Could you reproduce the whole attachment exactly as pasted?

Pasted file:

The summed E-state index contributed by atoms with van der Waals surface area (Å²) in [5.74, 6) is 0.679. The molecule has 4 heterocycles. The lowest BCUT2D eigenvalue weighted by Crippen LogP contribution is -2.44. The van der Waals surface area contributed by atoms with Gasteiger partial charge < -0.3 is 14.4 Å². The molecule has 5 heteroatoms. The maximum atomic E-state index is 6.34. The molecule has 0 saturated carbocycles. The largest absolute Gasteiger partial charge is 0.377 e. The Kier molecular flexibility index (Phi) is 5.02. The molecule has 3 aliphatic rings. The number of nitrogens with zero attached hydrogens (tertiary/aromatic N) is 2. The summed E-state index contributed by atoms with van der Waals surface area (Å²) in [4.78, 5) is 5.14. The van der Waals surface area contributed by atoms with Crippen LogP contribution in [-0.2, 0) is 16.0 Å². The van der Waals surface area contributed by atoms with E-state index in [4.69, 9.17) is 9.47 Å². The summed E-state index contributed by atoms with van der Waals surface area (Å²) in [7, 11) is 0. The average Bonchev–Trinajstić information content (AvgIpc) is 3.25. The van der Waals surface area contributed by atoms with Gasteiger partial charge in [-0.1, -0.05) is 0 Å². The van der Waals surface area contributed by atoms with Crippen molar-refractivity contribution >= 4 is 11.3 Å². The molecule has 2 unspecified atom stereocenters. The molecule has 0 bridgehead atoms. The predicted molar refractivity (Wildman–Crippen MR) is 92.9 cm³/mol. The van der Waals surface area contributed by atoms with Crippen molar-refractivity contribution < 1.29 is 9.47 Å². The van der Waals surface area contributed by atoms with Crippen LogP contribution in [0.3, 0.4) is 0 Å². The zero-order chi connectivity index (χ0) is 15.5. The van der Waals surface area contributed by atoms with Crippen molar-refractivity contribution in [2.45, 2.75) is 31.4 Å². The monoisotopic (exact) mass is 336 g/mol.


The summed E-state index contributed by atoms with van der Waals surface area (Å²) in [5.74, 6) is 0.679. The molecule has 4 heterocycles. The lowest BCUT2D eigenvalue weighted by Crippen LogP contribution is -2.44. The van der Waals surface area contributed by atoms with Gasteiger partial charge < -0.3 is 14.4 Å². The molecule has 5 heteroatoms. The maximum atomic E-state index is 6.34. The molecule has 0 saturated carbocycles. The largest absolute Gasteiger partial charge is 0.377 e. The Kier molecular flexibility index (Phi) is 5.02. The molecule has 3 aliphatic rings. The number of nitrogens with zero attached hydrogens (tertiary/aromatic N) is 2. The summed E-state index contributed by atoms with van der Waals surface area (Å²) in [4.78, 5) is 5.14. The van der Waals surface area contributed by atoms with Crippen LogP contribution in [-0.2, 0) is 16.0 Å². The van der Waals surface area contributed by atoms with E-state index in [4.69, 9.17) is 9.47 Å². The summed E-state index contributed by atoms with van der Waals surface area (Å²) in [7, 11) is 0. The average Bonchev–Trinajstić information content (AvgIpc) is 3.25. The van der Waals surface area contributed by atoms with Gasteiger partial charge in [-0.1, -0.05) is 0 Å². The van der Waals surface area contributed by atoms with Crippen molar-refractivity contribution >= 4 is 11.3 Å². The molecule has 2 unspecified atom stereocenters. The molecule has 0 bridgehead atoms. The predicted molar refractivity (Wildman–Crippen MR) is 92.9 cm³/mol. The van der Waals surface area contributed by atoms with Crippen molar-refractivity contribution < 1.29 is 9.47 Å². The van der Waals surface area contributed by atoms with Crippen LogP contribution in [0.3, 0.4) is 0 Å². The zero-order chi connectivity index (χ0) is 15.5. The van der Waals surface area contributed by atoms with Crippen molar-refractivity contribution in [2.45, 2.75) is 31.4 Å². The monoisotopic (exact) mass is 336 g/mol.